New House speaker's team lacks suburban leaders, Willis says

New Illinois House Speaker Chris Welch's leadership team, which he announced Thursday, does not have enough suburban representation and includes too many Michael Madigan loyalists, says Democratic state Rep. Kathleen Willis of Addison.

The team also does not include any of the women who ran for House Speaker - Willis, Rep. Stephanie Kifowit of Oswego and Rep. Ann Williams of Chicago, she noted.

Neither Willis nor Rep. Fred Crespo, a Democrat from Hoffman Estates, was retained by Welch in House leadership.

Suburban representation will include only Reps. Natalie Manley of Joliet and Robyn Gabel of Evanston, plus Rep. Deb Conroy of Villa Park in one of six new positions of caucus whip, which do not pay leadership stipends.

"I am concerned about (suburban leadership), I am going to be completely honest," Willis said. "Especially because I was the only member of leadership that represented DuPage County and Fred (Crespo) did have suburban Cook (County) right up to DuPage County. I am concerned that we have lost that leadership voice on the team."

Other new Democratic faces added to leadership are Reps. Mary Flowers of Chicago, Jay Hoffman of Belleville, Jaime Andrade of Chicago, Marcus Evans Jr. of Chicago and Delia Ramirez of Chicago.

"The people that are on his leadership team right now are all Madigan loyalists. Every single one of them started out as a Madigan loyalist" in the lame duck session that began Jan. 8, Willis said. Gabel was one of 19 lawmakers to pledge not to back Madigan for leader, "but she had been a very strong Madigan loyalist before that," Willis said.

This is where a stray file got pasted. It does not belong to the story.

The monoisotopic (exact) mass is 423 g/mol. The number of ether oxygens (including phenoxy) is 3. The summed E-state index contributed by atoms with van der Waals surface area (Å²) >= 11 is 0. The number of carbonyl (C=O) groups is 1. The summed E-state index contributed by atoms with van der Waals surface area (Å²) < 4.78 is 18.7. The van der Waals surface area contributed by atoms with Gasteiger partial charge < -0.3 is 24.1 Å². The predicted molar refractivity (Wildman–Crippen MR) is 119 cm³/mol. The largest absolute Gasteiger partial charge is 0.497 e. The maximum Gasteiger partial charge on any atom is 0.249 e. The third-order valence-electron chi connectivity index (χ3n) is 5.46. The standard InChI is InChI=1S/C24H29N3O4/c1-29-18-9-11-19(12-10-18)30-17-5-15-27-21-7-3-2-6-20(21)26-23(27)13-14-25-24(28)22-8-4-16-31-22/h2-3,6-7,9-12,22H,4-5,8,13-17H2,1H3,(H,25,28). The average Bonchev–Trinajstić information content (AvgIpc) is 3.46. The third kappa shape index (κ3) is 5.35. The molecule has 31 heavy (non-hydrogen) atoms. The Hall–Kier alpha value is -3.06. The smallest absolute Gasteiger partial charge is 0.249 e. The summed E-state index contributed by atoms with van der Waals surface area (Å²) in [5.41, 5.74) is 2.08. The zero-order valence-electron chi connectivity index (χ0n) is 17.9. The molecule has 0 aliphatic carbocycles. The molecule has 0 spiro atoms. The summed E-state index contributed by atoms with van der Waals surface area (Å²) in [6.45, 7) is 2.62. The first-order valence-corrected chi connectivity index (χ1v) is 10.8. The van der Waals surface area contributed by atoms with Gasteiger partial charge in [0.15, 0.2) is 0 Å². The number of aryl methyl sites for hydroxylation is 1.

Willis was pleased to see Rep. Greg Harris, a Democrat from Chicago, and Rep. Jehan Gordon-Booth, a Democrat from Peoria, remain in upper leadership, but she would have liked to have seen Democratic women like Kifowit and Williams assume leadership roles.

Willis, one of the 19 Democrats who stood against Madigan, said others in the group share her concerns. They are "very concerned and very skeptical," she said.

"They're going to have to work extremely hard to break down that barrier to make sure that it is seen that this is a new leadership team with a new regime," Willis said. "I think it's going to be that much harder to prove to people that are skeptical that we are actually going to see some new changes."

Leaving leadership "won't silence my voice," she said. "I can certainly advocate for my area without being on that leadership team and I intend to do that."

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